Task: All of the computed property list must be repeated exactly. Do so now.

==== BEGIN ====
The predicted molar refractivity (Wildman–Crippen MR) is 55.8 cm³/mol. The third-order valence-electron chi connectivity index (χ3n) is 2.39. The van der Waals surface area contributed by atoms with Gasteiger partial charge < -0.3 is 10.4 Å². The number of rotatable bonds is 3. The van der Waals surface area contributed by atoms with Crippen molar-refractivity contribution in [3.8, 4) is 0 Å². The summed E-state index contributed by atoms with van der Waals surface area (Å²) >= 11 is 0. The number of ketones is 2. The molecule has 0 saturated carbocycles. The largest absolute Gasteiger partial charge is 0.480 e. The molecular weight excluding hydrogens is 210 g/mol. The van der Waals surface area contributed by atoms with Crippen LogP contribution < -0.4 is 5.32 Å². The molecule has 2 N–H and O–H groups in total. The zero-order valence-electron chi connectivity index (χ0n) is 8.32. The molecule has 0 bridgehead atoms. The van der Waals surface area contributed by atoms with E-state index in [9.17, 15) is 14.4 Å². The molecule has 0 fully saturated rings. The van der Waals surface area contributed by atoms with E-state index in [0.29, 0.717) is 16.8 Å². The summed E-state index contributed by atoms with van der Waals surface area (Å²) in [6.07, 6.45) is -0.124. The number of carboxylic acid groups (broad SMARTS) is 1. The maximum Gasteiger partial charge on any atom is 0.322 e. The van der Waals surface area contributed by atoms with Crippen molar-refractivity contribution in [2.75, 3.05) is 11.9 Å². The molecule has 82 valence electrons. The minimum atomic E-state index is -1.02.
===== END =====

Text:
The predicted molar refractivity (Wildman–Crippen MR) is 55.8 cm³/mol. The third-order valence-electron chi connectivity index (χ3n) is 2.39. The van der Waals surface area contributed by atoms with Gasteiger partial charge < -0.3 is 10.4 Å². The number of rotatable bonds is 3. The van der Waals surface area contributed by atoms with Crippen molar-refractivity contribution in [3.8, 4) is 0 Å². The summed E-state index contributed by atoms with van der Waals surface area (Å²) >= 11 is 0. The number of ketones is 2. The molecule has 0 saturated carbocycles. The largest absolute Gasteiger partial charge is 0.480 e. The molecular weight excluding hydrogens is 210 g/mol. The van der Waals surface area contributed by atoms with Crippen LogP contribution < -0.4 is 5.32 Å². The molecule has 2 N–H and O–H groups in total. The zero-order valence-electron chi connectivity index (χ0n) is 8.32. The molecule has 0 bridgehead atoms. The van der Waals surface area contributed by atoms with E-state index in [9.17, 15) is 14.4 Å². The molecule has 0 fully saturated rings. The van der Waals surface area contributed by atoms with E-state index in [0.29, 0.717) is 16.8 Å². The summed E-state index contributed by atoms with van der Waals surface area (Å²) in [6.07, 6.45) is -0.124. The number of carboxylic acid groups (broad SMARTS) is 1. The maximum Gasteiger partial charge on any atom is 0.322 e. The van der Waals surface area contributed by atoms with Crippen molar-refractivity contribution in [2.75, 3.05) is 11.9 Å². The molecule has 82 valence electrons. The minimum atomic E-state index is -1.02.